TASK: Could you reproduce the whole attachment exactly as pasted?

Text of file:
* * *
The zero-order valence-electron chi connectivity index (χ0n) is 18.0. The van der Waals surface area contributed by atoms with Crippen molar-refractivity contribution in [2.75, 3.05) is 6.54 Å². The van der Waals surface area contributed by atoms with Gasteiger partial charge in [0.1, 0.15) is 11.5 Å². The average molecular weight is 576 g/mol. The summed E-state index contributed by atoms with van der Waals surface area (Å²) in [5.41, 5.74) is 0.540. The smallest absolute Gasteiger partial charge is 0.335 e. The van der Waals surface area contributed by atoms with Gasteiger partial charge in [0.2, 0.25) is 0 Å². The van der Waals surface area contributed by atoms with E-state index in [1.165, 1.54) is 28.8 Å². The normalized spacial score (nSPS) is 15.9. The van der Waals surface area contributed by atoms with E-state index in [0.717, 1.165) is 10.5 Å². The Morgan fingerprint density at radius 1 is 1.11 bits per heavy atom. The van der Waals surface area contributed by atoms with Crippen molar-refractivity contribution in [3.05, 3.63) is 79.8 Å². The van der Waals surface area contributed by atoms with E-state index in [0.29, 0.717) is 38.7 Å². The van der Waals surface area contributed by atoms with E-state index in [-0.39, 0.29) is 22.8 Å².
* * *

The zero-order valence-electron chi connectivity index (χ0n) is 18.0. The van der Waals surface area contributed by atoms with Crippen molar-refractivity contribution in [2.75, 3.05) is 6.54 Å². The van der Waals surface area contributed by atoms with Gasteiger partial charge in [0.1, 0.15) is 11.5 Å². The average molecular weight is 576 g/mol. The summed E-state index contributed by atoms with van der Waals surface area (Å²) in [5.41, 5.74) is 0.540. The smallest absolute Gasteiger partial charge is 0.335 e. The van der Waals surface area contributed by atoms with Gasteiger partial charge in [0.2, 0.25) is 0 Å². The van der Waals surface area contributed by atoms with E-state index in [1.165, 1.54) is 28.8 Å². The normalized spacial score (nSPS) is 15.9. The van der Waals surface area contributed by atoms with E-state index in [0.717, 1.165) is 10.5 Å². The Morgan fingerprint density at radius 1 is 1.11 bits per heavy atom. The van der Waals surface area contributed by atoms with Crippen molar-refractivity contribution in [3.05, 3.63) is 79.8 Å². The van der Waals surface area contributed by atoms with E-state index in [0.29, 0.717) is 38.7 Å². The van der Waals surface area contributed by atoms with E-state index in [-0.39, 0.29) is 22.8 Å².